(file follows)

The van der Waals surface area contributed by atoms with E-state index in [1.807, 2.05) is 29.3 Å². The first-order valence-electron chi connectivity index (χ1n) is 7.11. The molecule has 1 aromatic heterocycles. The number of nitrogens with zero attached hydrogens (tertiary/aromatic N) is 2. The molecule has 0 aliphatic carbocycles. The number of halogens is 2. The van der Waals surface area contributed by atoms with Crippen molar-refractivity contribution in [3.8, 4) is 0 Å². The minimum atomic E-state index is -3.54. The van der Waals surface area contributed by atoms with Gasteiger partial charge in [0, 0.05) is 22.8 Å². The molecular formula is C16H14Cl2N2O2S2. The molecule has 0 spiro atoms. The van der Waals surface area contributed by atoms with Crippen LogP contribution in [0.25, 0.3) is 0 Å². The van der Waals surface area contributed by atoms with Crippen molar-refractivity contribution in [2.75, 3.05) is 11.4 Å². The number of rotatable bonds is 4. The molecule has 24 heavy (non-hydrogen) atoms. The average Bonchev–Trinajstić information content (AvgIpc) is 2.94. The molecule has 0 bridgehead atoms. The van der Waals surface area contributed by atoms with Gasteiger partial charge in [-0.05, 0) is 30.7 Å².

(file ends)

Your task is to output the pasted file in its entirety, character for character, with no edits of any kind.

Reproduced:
The van der Waals surface area contributed by atoms with E-state index in [1.807, 2.05) is 29.3 Å². The first-order valence-electron chi connectivity index (χ1n) is 7.11. The molecule has 1 aromatic heterocycles. The number of nitrogens with zero attached hydrogens (tertiary/aromatic N) is 2. The molecule has 0 aliphatic carbocycles. The number of halogens is 2. The van der Waals surface area contributed by atoms with Crippen molar-refractivity contribution in [3.8, 4) is 0 Å². The minimum atomic E-state index is -3.54. The van der Waals surface area contributed by atoms with Gasteiger partial charge in [0, 0.05) is 22.8 Å². The molecular formula is C16H14Cl2N2O2S2. The molecule has 0 spiro atoms. The van der Waals surface area contributed by atoms with Crippen LogP contribution in [0.25, 0.3) is 0 Å². The van der Waals surface area contributed by atoms with Crippen molar-refractivity contribution in [2.75, 3.05) is 11.4 Å². The number of rotatable bonds is 4. The molecule has 24 heavy (non-hydrogen) atoms. The average Bonchev–Trinajstić information content (AvgIpc) is 2.94. The molecule has 0 bridgehead atoms. The van der Waals surface area contributed by atoms with Gasteiger partial charge in [-0.05, 0) is 30.7 Å².